Altered Mental Status

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  • Define the pathophysiologic variables present in the infant or child presenting with altered mental status
  • Provide a broad differential diagnosis for an infant or child presenting with altered mental status.
  • Describe the initial approach to identifying an infant or child with altered mental status.


Case Study

A 3 year old male presents through triage in the care of his grandmother with concerns of excessive sleepiness. Prior to presentation, the child was found sleeping on the bathroom floor next to an open pill organizer. After several minutes of attempts to wake the child up, the grandmother, who lives 3 blocks from the hospital, placed her grandson in the car and drove him directly to the Emergency Department.

The grandmother states that she watches the child 3 times weekly while her daughter works.The child was out of the grandmother’s direct line of sight for less than 5 minutes while she prepared lunch. The child has no prior medical history and she is unaware of any recent illness.  She does not suspect any trauma associated with her grandson’s sleepiness. The child is placed in a treatment room and you are called, emergently, to the bedside. At the time of first contact, you note the patient to appear pale, diaphoretic, and with a slower than expected rate of breathing.


Altered Mental Status

Altered mental status in the pediatric patient represents a symptom of decompensated acute or chronic injury or illness. It may evolve slowly over days to months as in the case of an expanding intracranial mass, or rapidly in the course of seconds, minutes, or hours as in the case of acute blood loss secondary to trauma. Identification of the underlying pathologic process requires an understanding of the pathophysiologic cause of altered levels of consciousness, knowledge of normal and abnormal vital signs, and familiarity with a broad differential diagnosis. In clinical terms, a patient’s level of consciousness can be defined as a measurement of arousal and responsiveness to stimulus in the environment. It is controlled by two major components of the central nervous system.  The reticular activating system (RAS), residing in the brainstem, primarily controls the sleep-wake cycle and levels of wakefulness.  The second component includes the two hemispheres of the cerebral cortex; they are generally responsible for higher executive function and purposeful response to sensory input or environmental stimulus. Injury to the brainstem, to the cerebral cortex, or to both, will result in an altered level of consciousness ranging from mild lethargy to profound coma. Signs and symptoms during the initial onset may be subtle and difficult to detect thus requiring a high index of suspicion, a firm understanding of developmental differences among different age groups, and a practical approach to the evaluation of a child with altered mental status.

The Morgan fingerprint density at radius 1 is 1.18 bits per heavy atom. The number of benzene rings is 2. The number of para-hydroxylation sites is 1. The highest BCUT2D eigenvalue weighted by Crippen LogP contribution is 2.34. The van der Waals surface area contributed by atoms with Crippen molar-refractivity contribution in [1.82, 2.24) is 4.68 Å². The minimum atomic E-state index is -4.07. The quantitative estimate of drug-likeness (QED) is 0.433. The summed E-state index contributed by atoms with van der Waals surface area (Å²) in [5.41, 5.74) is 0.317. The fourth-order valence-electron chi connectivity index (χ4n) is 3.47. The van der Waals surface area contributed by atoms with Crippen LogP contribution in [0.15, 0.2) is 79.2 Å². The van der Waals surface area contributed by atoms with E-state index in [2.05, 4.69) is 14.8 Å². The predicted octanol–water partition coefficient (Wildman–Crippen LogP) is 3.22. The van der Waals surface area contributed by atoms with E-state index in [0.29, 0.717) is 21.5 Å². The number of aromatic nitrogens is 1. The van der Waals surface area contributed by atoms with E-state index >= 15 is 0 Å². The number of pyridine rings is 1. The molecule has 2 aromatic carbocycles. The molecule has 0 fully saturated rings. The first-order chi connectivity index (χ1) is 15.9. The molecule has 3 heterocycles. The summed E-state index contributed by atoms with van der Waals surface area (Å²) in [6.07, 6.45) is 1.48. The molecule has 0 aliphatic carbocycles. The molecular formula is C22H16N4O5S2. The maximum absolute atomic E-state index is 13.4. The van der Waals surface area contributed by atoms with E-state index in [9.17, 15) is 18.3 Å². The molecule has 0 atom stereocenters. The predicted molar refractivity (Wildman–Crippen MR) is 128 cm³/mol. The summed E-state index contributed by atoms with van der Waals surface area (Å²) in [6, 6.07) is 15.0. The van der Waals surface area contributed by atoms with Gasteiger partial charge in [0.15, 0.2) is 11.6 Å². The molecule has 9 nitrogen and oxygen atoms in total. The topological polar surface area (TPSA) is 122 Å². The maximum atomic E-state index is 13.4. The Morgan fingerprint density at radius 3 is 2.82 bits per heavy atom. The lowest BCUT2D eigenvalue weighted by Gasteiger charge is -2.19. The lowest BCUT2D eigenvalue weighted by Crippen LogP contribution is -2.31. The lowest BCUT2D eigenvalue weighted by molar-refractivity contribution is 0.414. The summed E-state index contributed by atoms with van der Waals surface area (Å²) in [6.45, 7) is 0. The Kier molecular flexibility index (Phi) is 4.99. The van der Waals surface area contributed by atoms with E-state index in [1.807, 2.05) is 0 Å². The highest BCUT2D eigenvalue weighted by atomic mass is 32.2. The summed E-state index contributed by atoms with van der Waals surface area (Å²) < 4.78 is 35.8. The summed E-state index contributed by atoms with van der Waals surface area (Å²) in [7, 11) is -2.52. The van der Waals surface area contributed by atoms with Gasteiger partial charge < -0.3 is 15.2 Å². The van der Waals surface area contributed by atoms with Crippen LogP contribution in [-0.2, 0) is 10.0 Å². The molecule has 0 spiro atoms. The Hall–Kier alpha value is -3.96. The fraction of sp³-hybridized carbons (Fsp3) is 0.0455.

Clinical Approach

The pediatric assessment triangle  (PAT) provides a quick observational method to assess mental status and physiologic abnormality of a presenting patient. It includes components of appearance, work of breathing, and circulation that allow a rapid assessment of patient well-being and stability. The clinician need only several seconds to observe these characteristics. The ultimate goal of the PAT is to determine “stable versus unstable” (3) hence the need for immediate intervention and stabilization.

A wealth of information can be gained by the general appearance of a child. Salient features of a child’s appearance, regardless of age, may be categorized by the mnemonic TICLS (3):


ToneSpontaneous Movement of Extremities/Torso/Head
InteractionAlert/Engaged, Reaches, Interacts
ConsolableConsolable by Caregiver
Look/GazeEyes Open, No Lid Lag, Tracks Visually
Speech/CryUses Age Appropriate Speech

The general appearance of a patient in terms of the TICLS mnemonic will indicate the adequacy or inadequacy of physiologic homeostasis and the maintenance of appropriate functioning of the RAS and cerebral hemispheres as discussed earlier.


Vital Signs